Professor Erika Ota

Midwife and Professor of Global Health Nursing, St.Luke's International University

Professor Erika Ota began using Cochrane Library as an author from 2010. She was a midwife and postdoctoral fellow when she attended her very first Cochrane Library workshop held in Japan. To date, Professor Ota has contributed 26 published Cochrane systematic reviews and 14 Cochrane protocols, concentrating mainly on maternal and child health issues.

As Deputy Director of Cochrane Japan, Professor Ota has helped to establish Cochrane Japan in 2016. Today, Cochrane Japan conducts workshops annually, and sees a steadily increasing number of Cochrane authors from Japan. Cochrane Japan also helps neighboring countries, such as Indonesia, in conducting Cochrane Library workshops.

Learning how to write Cochrane reviews has helped the development of my career as a researcher.

Some of my reviews contributed to WHO guidelines such as "WHO recommendations for prevention and treatment of maternal peripartum infections", "WHO recommendations on antenatal care for a positive pregnancy experience", and "WHO recommendations on breastfeeding in maternity facilities".

Now, my aim is in teaching other researchers and students how to conduct systematic reviews, which would contribute to building the capacity of Cochrane authors from Japan. I believe my work in helping others master Cochrane Library, will be able to contribute to improving people’s access to accurate health information and in turn, improve their quality of life.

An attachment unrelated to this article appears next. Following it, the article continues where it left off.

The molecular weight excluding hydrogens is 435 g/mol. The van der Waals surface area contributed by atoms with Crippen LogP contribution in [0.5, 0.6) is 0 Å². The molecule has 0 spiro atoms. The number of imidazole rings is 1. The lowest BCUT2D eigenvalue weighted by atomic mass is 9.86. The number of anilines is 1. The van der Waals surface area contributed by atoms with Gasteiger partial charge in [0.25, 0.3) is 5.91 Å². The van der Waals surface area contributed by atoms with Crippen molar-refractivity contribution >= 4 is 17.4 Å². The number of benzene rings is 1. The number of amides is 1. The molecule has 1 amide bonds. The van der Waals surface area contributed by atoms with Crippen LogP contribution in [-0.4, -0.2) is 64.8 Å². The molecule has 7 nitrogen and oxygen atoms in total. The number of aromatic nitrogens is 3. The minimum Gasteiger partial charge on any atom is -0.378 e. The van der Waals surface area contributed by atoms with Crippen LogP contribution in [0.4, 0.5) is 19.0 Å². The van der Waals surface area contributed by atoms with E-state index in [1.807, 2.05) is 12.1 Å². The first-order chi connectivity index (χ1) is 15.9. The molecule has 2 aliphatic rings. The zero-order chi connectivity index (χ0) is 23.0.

In Japan, the number of low birth weight babies increased from 5 to 10% in these 20 years, and my research aim is to find effective nutritional interventions for preventing low birth weight for pregnant women. Low birth weight is related to higher morbidity or mortality in the short term, but recent studies have found that it also increases the risk for noncommunicable diseases such as diabetes and cardiovascular disease later in life. Hence, we published an updated Cochrane review titled "Antenatal dietary education and supplementation to increase energy and protein intake" in 2015 which shows appropriate balanced protein intake increases birth weight and prevents the delivery of small gestational weight babies.

This medical evidence is very useful for Japanese pregnant women. From the research, we found that Japanese pregnant women actually eat less than the recommended amount of protein. Hence, now we are in preparation for knowledge translation and transfer to Japanese pregnant women to take the appropriate amount of protein during pregnancy!

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I WAS A MIDWIFE AND POSTDOCTORAL FELLOW WHEN I ATTENDED MY VERY FIRST COCHRANE LIBRARY WORKSHOP HELD IN JAPAN.